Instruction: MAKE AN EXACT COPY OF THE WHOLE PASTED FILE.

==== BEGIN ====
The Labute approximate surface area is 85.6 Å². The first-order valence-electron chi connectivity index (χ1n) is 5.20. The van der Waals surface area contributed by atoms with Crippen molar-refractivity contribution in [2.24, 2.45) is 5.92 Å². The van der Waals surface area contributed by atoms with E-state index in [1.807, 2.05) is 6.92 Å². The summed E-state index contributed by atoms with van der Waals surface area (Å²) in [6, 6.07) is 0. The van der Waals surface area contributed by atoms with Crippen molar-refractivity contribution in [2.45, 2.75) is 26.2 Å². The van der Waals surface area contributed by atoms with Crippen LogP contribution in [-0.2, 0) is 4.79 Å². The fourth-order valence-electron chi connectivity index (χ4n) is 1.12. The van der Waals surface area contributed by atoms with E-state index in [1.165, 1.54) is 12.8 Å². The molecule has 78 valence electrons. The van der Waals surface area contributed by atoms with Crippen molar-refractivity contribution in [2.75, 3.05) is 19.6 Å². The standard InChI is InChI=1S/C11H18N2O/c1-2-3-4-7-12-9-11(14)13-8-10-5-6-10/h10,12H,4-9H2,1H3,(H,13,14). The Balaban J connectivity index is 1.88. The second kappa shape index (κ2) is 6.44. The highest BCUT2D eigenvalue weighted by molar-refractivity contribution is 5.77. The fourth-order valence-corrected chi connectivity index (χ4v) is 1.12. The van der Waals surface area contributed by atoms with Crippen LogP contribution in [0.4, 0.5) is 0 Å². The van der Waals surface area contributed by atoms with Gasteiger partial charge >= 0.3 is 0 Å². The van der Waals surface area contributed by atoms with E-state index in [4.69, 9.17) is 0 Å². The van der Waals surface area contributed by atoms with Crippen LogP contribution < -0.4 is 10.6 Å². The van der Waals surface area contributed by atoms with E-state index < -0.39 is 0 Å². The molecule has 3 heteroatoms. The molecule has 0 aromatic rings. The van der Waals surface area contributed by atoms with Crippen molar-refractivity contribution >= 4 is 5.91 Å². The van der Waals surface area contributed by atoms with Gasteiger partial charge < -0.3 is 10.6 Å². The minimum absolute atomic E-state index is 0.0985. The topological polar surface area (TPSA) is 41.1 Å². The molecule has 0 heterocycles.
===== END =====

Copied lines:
The Labute approximate surface area is 85.6 Å². The first-order valence-electron chi connectivity index (χ1n) is 5.20. The van der Waals surface area contributed by atoms with Crippen molar-refractivity contribution in [2.24, 2.45) is 5.92 Å². The van der Waals surface area contributed by atoms with E-state index in [1.807, 2.05) is 6.92 Å². The summed E-state index contributed by atoms with van der Waals surface area (Å²) in [6, 6.07) is 0. The van der Waals surface area contributed by atoms with Crippen molar-refractivity contribution in [2.45, 2.75) is 26.2 Å². The van der Waals surface area contributed by atoms with Crippen LogP contribution in [-0.2, 0) is 4.79 Å². The fourth-order valence-electron chi connectivity index (χ4n) is 1.12. The van der Waals surface area contributed by atoms with E-state index in [1.165, 1.54) is 12.8 Å². The molecule has 78 valence electrons. The van der Waals surface area contributed by atoms with Crippen molar-refractivity contribution in [2.75, 3.05) is 19.6 Å². The standard InChI is InChI=1S/C11H18N2O/c1-2-3-4-7-12-9-11(14)13-8-10-5-6-10/h10,12H,4-9H2,1H3,(H,13,14). The Balaban J connectivity index is 1.88. The second kappa shape index (κ2) is 6.44. The highest BCUT2D eigenvalue weighted by molar-refractivity contribution is 5.77. The fourth-order valence-corrected chi connectivity index (χ4v) is 1.12. The van der Waals surface area contributed by atoms with Crippen LogP contribution in [0.4, 0.5) is 0 Å². The van der Waals surface area contributed by atoms with Gasteiger partial charge >= 0.3 is 0 Å². The van der Waals surface area contributed by atoms with E-state index in [4.69, 9.17) is 0 Å². The van der Waals surface area contributed by atoms with Crippen LogP contribution < -0.4 is 10.6 Å². The van der Waals surface area contributed by atoms with E-state index < -0.39 is 0 Å². The molecule has 3 heteroatoms. The molecule has 0 aromatic rings. The van der Waals surface area contributed by atoms with Crippen molar-refractivity contribution >= 4 is 5.91 Å². The van der Waals surface area contributed by atoms with Gasteiger partial charge < -0.3 is 10.6 Å². The minimum absolute atomic E-state index is 0.0985. The topological polar surface area (TPSA) is 41.1 Å². The molecule has 0 heterocycles.